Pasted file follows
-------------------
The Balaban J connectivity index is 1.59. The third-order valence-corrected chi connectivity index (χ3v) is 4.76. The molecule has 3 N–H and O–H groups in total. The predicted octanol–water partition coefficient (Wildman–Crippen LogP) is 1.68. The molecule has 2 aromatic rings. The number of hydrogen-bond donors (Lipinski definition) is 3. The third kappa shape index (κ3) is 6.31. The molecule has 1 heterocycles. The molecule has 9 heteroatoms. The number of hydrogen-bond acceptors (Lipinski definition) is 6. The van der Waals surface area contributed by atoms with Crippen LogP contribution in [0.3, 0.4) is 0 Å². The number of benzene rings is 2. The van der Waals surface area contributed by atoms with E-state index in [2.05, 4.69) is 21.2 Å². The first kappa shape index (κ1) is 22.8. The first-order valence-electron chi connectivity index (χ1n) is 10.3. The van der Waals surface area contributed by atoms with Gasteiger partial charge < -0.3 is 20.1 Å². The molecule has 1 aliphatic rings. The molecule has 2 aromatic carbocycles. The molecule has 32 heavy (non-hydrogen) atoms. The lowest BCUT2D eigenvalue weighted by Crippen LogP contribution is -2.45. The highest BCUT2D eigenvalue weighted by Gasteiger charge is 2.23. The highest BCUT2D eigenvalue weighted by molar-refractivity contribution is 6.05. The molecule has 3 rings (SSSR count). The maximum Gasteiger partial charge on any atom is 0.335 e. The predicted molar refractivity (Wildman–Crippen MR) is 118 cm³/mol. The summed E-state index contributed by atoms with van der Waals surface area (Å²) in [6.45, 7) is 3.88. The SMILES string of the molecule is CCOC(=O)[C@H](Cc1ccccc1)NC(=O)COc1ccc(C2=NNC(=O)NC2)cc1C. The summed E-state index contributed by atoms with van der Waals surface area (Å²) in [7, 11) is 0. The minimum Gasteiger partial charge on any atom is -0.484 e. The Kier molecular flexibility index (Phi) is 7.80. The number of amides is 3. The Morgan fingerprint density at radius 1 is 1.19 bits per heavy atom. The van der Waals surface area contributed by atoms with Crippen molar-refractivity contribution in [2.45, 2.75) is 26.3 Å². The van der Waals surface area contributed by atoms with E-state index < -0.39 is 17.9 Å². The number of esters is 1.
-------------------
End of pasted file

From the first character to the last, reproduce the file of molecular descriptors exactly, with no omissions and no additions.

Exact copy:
The Balaban J connectivity index is 1.59. The third-order valence-corrected chi connectivity index (χ3v) is 4.76. The molecule has 3 N–H and O–H groups in total. The predicted octanol–water partition coefficient (Wildman–Crippen LogP) is 1.68. The molecule has 2 aromatic rings. The number of hydrogen-bond donors (Lipinski definition) is 3. The third kappa shape index (κ3) is 6.31. The molecule has 1 heterocycles. The molecule has 9 heteroatoms. The number of hydrogen-bond acceptors (Lipinski definition) is 6. The van der Waals surface area contributed by atoms with Crippen LogP contribution in [0.3, 0.4) is 0 Å². The number of benzene rings is 2. The van der Waals surface area contributed by atoms with E-state index in [2.05, 4.69) is 21.2 Å². The first kappa shape index (κ1) is 22.8. The first-order valence-electron chi connectivity index (χ1n) is 10.3. The van der Waals surface area contributed by atoms with Gasteiger partial charge < -0.3 is 20.1 Å². The molecule has 1 aliphatic rings. The molecule has 2 aromatic carbocycles. The molecule has 32 heavy (non-hydrogen) atoms. The lowest BCUT2D eigenvalue weighted by Crippen LogP contribution is -2.45. The highest BCUT2D eigenvalue weighted by Gasteiger charge is 2.23. The highest BCUT2D eigenvalue weighted by molar-refractivity contribution is 6.05. The molecule has 3 rings (SSSR count). The maximum Gasteiger partial charge on any atom is 0.335 e. The predicted molar refractivity (Wildman–Crippen MR) is 118 cm³/mol. The summed E-state index contributed by atoms with van der Waals surface area (Å²) in [6.45, 7) is 3.88. The SMILES string of the molecule is CCOC(=O)[C@H](Cc1ccccc1)NC(=O)COc1ccc(C2=NNC(=O)NC2)cc1C. The summed E-state index contributed by atoms with van der Waals surface area (Å²) in [7, 11) is 0. The minimum Gasteiger partial charge on any atom is -0.484 e. The Kier molecular flexibility index (Phi) is 7.80. The number of amides is 3. The Morgan fingerprint density at radius 1 is 1.19 bits per heavy atom. The van der Waals surface area contributed by atoms with Crippen molar-refractivity contribution in [2.45, 2.75) is 26.3 Å². The van der Waals surface area contributed by atoms with E-state index < -0.39 is 17.9 Å². The number of esters is 1.